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Daur

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(Daur in the Song of Praise)
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It has been suggested that ''daur'' is the [[lenition|lenited]] form of ''[[taur#Noldorin|taur]]'' ("lofty, noble" or "king"),<ref>[[Didier Willis]], [http://www.jrrvf.com/hisweloke/sindar/online/english.html Hiswelókë's Sindarin Dictionary] at [http://www.jrrvf.com/haut.shtml Jrrvf.com] (accessed 19 June 2011)</ref><ref>[[Helge Fauskanger]], [http://folk.uib.no/hnohf/sindarin.htm Sindarin, the Noble Tongue: I. Soft Mutation] at [[Ardalambion]] (accessed 9 July 2011)</ref>, however the reliability of this speculation has been contested as the syntax of the phrase does not seem to require lenition.<ref>Alfred W. Tueting, "[http://www.fa-kuan.muc.de/SINDARIN.RXML Some Questions on Sindarin Lenition]" (accessed 9 July 2011)</ref>
 
It has been suggested that ''daur'' is the [[lenition|lenited]] form of ''[[taur#Noldorin|taur]]'' ("lofty, noble" or "king"),<ref>[[Didier Willis]], [http://www.jrrvf.com/hisweloke/sindar/online/english.html Hiswelókë's Sindarin Dictionary] at [http://www.jrrvf.com/haut.shtml Jrrvf.com] (accessed 19 June 2011)</ref><ref>[[Helge Fauskanger]], [http://folk.uib.no/hnohf/sindarin.htm Sindarin, the Noble Tongue: I. Soft Mutation] at [[Ardalambion]] (accessed 9 July 2011)</ref>, however the reliability of this speculation has been contested as the syntax of the phrase does not seem to require lenition.<ref>Alfred W. Tueting, "[http://www.fa-kuan.muc.de/SINDARIN.RXML Some Questions on Sindarin Lenition]" (accessed 9 July 2011)</ref>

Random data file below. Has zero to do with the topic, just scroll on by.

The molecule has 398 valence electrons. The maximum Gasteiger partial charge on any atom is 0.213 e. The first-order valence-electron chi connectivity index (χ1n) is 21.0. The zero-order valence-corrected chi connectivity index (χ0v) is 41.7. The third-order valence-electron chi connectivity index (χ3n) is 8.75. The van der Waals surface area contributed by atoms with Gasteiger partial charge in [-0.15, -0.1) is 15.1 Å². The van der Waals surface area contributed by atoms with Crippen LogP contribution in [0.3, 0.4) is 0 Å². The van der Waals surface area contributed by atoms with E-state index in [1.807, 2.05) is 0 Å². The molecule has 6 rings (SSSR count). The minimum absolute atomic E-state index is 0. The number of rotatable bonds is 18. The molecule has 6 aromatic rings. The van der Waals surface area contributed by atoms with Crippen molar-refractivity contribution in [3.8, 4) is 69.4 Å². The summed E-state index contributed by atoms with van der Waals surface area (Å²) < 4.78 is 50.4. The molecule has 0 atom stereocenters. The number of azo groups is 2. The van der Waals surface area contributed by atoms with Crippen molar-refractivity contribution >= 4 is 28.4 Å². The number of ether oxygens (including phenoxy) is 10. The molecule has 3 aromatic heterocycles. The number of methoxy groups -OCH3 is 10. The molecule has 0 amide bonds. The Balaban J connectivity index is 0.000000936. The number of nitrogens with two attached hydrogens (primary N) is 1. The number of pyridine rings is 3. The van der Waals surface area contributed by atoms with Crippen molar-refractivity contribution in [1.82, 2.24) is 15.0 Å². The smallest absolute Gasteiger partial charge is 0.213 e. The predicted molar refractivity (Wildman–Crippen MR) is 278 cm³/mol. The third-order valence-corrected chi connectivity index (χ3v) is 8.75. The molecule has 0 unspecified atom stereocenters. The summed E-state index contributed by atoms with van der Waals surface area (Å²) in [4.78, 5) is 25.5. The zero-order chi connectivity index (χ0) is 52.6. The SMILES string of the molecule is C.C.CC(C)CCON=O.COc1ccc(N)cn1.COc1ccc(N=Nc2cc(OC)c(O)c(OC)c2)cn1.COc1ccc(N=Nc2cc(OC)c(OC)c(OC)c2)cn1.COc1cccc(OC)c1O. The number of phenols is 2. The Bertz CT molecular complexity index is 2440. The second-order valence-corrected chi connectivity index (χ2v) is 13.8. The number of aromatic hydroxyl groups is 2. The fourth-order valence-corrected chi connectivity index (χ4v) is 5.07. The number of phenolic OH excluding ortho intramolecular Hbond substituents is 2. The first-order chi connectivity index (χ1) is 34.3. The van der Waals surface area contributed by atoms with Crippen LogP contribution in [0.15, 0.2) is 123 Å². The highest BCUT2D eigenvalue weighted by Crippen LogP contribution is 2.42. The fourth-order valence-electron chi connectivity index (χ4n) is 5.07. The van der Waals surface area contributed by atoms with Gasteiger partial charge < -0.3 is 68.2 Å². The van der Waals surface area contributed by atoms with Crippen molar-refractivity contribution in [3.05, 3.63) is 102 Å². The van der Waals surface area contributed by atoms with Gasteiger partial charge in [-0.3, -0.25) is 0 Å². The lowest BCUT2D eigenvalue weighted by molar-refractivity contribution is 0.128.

The exact meaning and etymology of ''Daur'' as Frodo's name can only be speculated.
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When analyzing the song of praise, Tolkien derived ''Daur'' from ''dāra'' "wise" with a [[Quenya]] form ''tāra''. This replaces an earlier version from ''ndāra'' with [[Quenya]] ''nāra''. He also queried the possibility of ''daur'' coming from lenition of base ''t''.<ref>{{PE|17}}, p. 102</ref>
  
 
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[[Category:Sindarin nouns]]
 
[[Category:Sindarin nouns]]
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[[Category:measures]]
 
[[de:Wegstunde]]
 
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[[fi:Daur (pituusmitta)]]
 
[[fi:Daur (pituusmitta)]]

Latest revision as of 22:31, 16 April 2017


daur means "a stop or pause" in Sindarin.[1]

The word also referred to a Númenórean linear measure equivalent to 5000 rangar.[2] (See lár for more details.)

[edit] Cognates

[edit] See also

[edit] Daur in the Song of Praise

The Sindarin word Daur appears in the song of praise of Frodo and Sam at the Field of Cormallen.[3][4]

It has been suggested that daur is the lenited form of taur ("lofty, noble" or "king"),[5][6], however the reliability of this speculation has been contested as the syntax of the phrase does not seem to require lenition.[7]

When analyzing the song of praise, Tolkien derived Daur from dāra "wise" with a Quenya form tāra. This replaces an earlier version from ndāra with Quenya nāra. He also queried the possibility of daur coming from lenition of base t.[8]

References

  1. 1.0 1.1 J.R.R. Tolkien, Christopher Tolkien (ed.), Unfinished Tales, "The Disaster of the Gladden Fields", note 9
  2. J.R.R. Tolkien, Christopher Tolkien (ed.), Unfinished Tales, "The Disaster of the Gladden Fields", "Appendix: Númenórean Linear Measures"
  3. J.R.R. Tolkien; Humphrey Carpenter, Christopher Tolkien (eds.), The Letters of J.R.R. Tolkien, Letter 230, (dated 8 June 1961), p. 308
  4. J.R.R. Tolkien, The Lord of the Rings, The Return of the King, "The Field of Cormallen"
  5. Didier Willis, Hiswelókë's Sindarin Dictionary at Jrrvf.com (accessed 19 June 2011)
  6. Helge Fauskanger, Sindarin, the Noble Tongue: I. Soft Mutation at Ardalambion (accessed 9 July 2011)
  7. Alfred W. Tueting, "Some Questions on Sindarin Lenition" (accessed 9 July 2011)
  8. J.R.R. Tolkien, "Words, Phrases and Passages in Various Tongues in The Lord of the Rings", in Parma Eldalamberon XVII (edited by Christopher Gilson), p. 102